The result is an odd sort of brilliance. Like I said, this is a faithful covering of the whole album. A Giant Dog infuse the album with even more urgency than the Arcade Fire did, and they speed it up. I don’t think people realize how furious an album this was in the first place, but A Giant Dog not only take that on, they up it a notch. The also cut the length of the album. Whereas the Arcade Fire released a 47-minute album, A Giant Dog give us 39 minutes.
Ellis’ voice is very different than Win Butler’s. She sings both high (and sounds like McCaughan) and she sings low, and sounds like no one but herself. Her Texas accent is more pronounced than Butler’s (I suppose all those years in Montréal softened his). But her voice is so unlike his that she almost makes the songs her own. This is particularly true on ‘Intervention,’ where her voice takes over the song in a way that Butler’s never could.
Perhaps the most bizarre moment of the album comes on ‘Black Wave/Bad Vibrations,’ the first half of which Régine Chassagne sings on the original. And after hearing Ellis’ voice front a sped up version of the album to now, it is somewhat jarring for hear her step in for Chassagne. And she kind of mangles the French lyrics of the song. But. This is really the only negative thing I can say about this album.
‘Ocean of Noise’ is a particular highlight, because this is the song where A Giant Dog take complete ownership, turning the track into a vaguely Jethro Tull-influence flute workout, over an acoustic guitar and bass, they layer the choir vocals, guitar lead.
On the original album ‘(Antichrist Television Blues)’ was perhaps the most urgent of all the tracks, as Butler imagined himself working a shit job in NYC (or some such generic city). And yet, A Giant Dog up the paranoia, up the urgency and terror of this song, as Ellis’ voice veers on a breakdown as she screams out the lyrics, almost like she’s running from the walls closing in on her.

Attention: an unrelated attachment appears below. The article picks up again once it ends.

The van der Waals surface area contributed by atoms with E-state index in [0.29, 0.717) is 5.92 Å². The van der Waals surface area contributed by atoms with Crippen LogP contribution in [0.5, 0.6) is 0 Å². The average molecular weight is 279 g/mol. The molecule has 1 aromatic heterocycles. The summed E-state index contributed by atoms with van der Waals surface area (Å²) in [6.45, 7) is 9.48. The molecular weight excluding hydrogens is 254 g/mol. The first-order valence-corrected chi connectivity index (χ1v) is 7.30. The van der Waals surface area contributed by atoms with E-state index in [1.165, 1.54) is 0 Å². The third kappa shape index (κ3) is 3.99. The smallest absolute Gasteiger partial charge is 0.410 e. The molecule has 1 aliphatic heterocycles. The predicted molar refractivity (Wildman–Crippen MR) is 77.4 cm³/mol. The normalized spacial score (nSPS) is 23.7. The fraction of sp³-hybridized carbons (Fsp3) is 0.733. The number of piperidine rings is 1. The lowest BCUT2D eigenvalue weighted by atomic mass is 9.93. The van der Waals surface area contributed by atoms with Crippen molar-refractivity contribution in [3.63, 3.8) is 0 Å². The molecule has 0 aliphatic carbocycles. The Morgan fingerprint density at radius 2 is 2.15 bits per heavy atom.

This is all interesting to me, because Ellis reports that covering this album was kind of like being an actor taking on a role. And I suppose that’s the only thing that A Giant Dog could do, stepping into the shoes of one of the most iconic indie bands of the 21st century. I admire their chutzpah. And this album is wicked good. It’s been on steady rotation around here for the past week.
Matthew Barlow is a recovering academic. A Montrealer by birth, he has lived all over Canada and the United States. His natural affinities are with his hometown of Montreal, Vancouver, and his current home in rural Western Massachusetts. His first book, Griffintown: Identity & Memory in an Irish Diaspora Neighbourhood (he did not come up with that subtitle) was published in June 2017 by UBC Press. He is currently working on a new book that examines childhood, memory, and trauma. His real passion, though, is music. He is also an avid fan of the Montreal Canadiens and Liverpool FC. When not screaming at the TV, he can be found running, playing with his dogs, or hiking through the hills of Western Mass.